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The Carletonian

The Carletonian

The Carletonian

Hyping up voter turnout in the United States

<ter turnout is undoubtedly an intricate topic which analysts have focused upon for years. I’m definitely not in a position to try to specifically analyze why we as a nation rank very low among many other countries in voter turnout, and the arguments for many factors are already well-established and debated. But if you just think about it, the movement to get people to get out and vote (consider the organization Rock the Vote)—a movement that is highly intensive and plays a large part in political campaigns—is something quite extraordinary. We operate under the assumption that people need to be given a better reason to vote other than that voting reflects important choices that we make about our lives, or that it is a constitutional privilege which by default should be taken seriously. Volunteers get on the phone to make sure that people are voting. Candidates who are able to win elections are also usually good at connecting to their base and expanding it through networking. Wouldn’t the election season and process be much more fruitful and productive if we didn’t have to be convinced to vote in the first place?

As we have a unique political history and government, it is hard to try to compare our nation to other countries in attempt to explain why we don’t get out and vote. Still, looking at the top countries in an assessment of world voter turnout according to the International Institute for Democracy and Electoral Assistance—Italy is number one and doesn’t have mandatory voting, whereas the United States comes in 139 out of 172—it is hard not to wonder what they have that we don’t. I feel like we are divided between those who are zealously engaged in politics, those who aren’t especially politically-minded but who vote and keep themselves informed, and those who are apathetic. I sometimes feel that here, being politically active is a personal characteristic that others may or may not share, whereas in some other places, it defines the population as a whole; where politics is incessantly on people’s minds, voting is but a manifestation of conclusions reached. Several months ago an Italian friend of mine and some of his classmates snuck into one of the city offices of their political party in the middle of the night to print the initial couple of hundred copies of their newly-formed political newspaper (a few modest pages containing submissions from other students), and until three or four in the morning they chalked up the sidewalks outside and around their university to promote it, and have been doing so ever since—and theirs is only one of probably a dozen politically-motivated newspapers on campus. I get the sense that, at least there, it’s not just about turnout in and of itself, but really about the sentiment that everybody has a political opinion and that everyone is equally interested in voting, whether they are “politically active” or not.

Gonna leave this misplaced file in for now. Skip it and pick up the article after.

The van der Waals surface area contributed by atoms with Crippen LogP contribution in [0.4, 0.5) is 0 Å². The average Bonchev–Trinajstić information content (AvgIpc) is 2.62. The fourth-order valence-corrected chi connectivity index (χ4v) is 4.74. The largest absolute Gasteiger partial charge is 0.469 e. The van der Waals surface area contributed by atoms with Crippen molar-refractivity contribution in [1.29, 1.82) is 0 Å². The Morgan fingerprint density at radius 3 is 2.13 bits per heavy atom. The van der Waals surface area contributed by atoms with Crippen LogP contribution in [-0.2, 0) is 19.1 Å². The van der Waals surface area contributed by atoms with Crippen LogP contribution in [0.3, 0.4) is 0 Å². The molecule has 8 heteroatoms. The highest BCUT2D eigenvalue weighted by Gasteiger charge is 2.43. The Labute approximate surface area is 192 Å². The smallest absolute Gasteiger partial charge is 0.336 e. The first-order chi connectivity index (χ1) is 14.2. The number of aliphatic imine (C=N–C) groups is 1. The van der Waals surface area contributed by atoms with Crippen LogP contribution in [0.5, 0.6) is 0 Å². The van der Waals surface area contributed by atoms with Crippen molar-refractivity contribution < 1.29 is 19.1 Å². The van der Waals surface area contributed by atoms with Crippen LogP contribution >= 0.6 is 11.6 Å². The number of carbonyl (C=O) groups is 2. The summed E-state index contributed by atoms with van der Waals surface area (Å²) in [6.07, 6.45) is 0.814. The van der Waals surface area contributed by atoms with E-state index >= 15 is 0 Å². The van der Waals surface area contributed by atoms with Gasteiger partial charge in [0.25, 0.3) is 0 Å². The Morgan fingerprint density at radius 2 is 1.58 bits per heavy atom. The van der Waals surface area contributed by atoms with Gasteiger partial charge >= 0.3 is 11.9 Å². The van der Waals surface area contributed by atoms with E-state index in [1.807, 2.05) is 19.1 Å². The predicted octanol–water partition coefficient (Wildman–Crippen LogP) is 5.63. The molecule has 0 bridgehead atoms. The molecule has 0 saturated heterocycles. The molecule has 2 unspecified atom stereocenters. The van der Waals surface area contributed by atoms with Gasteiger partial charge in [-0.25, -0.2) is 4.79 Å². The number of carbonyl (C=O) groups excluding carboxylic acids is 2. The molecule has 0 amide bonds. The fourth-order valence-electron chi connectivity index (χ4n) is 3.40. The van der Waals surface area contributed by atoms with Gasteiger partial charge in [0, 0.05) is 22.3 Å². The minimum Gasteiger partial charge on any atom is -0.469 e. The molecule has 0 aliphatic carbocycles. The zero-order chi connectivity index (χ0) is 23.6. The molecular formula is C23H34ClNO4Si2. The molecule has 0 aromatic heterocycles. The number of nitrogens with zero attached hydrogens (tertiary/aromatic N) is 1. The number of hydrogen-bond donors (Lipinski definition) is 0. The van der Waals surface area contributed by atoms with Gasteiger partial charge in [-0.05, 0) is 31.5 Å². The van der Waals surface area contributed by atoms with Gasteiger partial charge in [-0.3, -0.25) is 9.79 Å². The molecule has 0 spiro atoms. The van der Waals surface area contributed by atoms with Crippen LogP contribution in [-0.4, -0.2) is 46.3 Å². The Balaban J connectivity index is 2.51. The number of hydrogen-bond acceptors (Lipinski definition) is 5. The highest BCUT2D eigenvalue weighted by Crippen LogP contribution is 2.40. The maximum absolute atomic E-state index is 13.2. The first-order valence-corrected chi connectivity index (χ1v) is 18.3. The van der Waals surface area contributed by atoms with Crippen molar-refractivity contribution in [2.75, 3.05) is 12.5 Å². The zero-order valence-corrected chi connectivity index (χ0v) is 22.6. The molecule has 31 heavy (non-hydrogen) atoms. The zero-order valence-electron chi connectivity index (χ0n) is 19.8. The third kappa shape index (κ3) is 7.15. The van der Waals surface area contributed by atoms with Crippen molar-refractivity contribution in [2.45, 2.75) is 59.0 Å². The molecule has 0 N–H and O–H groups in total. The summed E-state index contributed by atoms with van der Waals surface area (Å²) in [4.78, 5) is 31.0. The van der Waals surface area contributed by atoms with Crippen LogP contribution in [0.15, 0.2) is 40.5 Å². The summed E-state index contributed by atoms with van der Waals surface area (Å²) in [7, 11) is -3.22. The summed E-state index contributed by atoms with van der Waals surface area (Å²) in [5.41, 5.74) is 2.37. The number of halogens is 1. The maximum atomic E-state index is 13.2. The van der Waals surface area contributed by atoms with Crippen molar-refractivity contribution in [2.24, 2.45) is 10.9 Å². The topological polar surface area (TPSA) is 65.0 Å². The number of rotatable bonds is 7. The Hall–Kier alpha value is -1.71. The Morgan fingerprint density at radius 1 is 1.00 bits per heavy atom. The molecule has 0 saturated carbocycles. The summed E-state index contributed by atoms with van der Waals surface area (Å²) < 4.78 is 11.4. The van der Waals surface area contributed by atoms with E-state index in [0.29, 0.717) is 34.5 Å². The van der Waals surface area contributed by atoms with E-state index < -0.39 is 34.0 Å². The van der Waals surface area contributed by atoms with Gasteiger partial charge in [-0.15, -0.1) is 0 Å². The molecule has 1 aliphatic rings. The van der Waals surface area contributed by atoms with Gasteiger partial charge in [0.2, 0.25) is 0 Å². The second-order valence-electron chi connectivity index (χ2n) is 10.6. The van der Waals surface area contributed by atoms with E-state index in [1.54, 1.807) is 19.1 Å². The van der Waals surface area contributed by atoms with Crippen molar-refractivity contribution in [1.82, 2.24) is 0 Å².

Unlike in some other countries where citizens may vote on a referendum on a national level, we only have the chance once in a while to make our voices heard nationally. With voters in many states breaking decade-long turnout records and with the tripling and quadrupling of young voter turnout in many states in Tuesday’s primaries, I wonder if we’re coming to a time where, excited about our choices or not, we think of voting as a responsibility more than a privilege granted to us. Voting should be exhilarating and something to be proud of, but it shouldn’t feel like some incredible feat.

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